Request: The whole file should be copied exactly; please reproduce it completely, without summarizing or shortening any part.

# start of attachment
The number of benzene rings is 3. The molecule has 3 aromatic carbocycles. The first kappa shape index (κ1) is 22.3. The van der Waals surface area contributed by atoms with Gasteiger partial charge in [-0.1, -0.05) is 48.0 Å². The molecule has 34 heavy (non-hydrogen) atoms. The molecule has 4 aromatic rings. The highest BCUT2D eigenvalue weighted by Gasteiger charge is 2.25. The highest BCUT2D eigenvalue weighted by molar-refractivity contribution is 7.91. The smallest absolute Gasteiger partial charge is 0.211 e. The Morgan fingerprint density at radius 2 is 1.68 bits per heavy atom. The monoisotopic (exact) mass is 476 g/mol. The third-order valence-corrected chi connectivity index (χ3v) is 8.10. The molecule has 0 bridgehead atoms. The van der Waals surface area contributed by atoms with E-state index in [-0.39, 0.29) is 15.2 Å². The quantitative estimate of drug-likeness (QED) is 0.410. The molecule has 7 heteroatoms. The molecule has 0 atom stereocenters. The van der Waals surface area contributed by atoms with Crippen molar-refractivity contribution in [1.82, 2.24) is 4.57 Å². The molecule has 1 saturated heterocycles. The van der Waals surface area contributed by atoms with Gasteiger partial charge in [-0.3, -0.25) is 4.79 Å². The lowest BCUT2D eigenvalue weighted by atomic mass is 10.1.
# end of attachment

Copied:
The number of benzene rings is 3. The molecule has 3 aromatic carbocycles. The first kappa shape index (κ1) is 22.3. The van der Waals surface area contributed by atoms with Gasteiger partial charge in [-0.1, -0.05) is 48.0 Å². The molecule has 34 heavy (non-hydrogen) atoms. The molecule has 4 aromatic rings. The highest BCUT2D eigenvalue weighted by Gasteiger charge is 2.25. The highest BCUT2D eigenvalue weighted by molar-refractivity contribution is 7.91. The smallest absolute Gasteiger partial charge is 0.211 e. The Morgan fingerprint density at radius 2 is 1.68 bits per heavy atom. The monoisotopic (exact) mass is 476 g/mol. The third-order valence-corrected chi connectivity index (χ3v) is 8.10. The molecule has 0 bridgehead atoms. The van der Waals surface area contributed by atoms with E-state index in [-0.39, 0.29) is 15.2 Å². The quantitative estimate of drug-likeness (QED) is 0.410. The molecule has 7 heteroatoms. The molecule has 0 atom stereocenters. The van der Waals surface area contributed by atoms with Crippen molar-refractivity contribution in [1.82, 2.24) is 4.57 Å². The molecule has 1 saturated heterocycles. The van der Waals surface area contributed by atoms with Gasteiger partial charge in [-0.3, -0.25) is 4.79 Å². The lowest BCUT2D eigenvalue weighted by atomic mass is 10.1.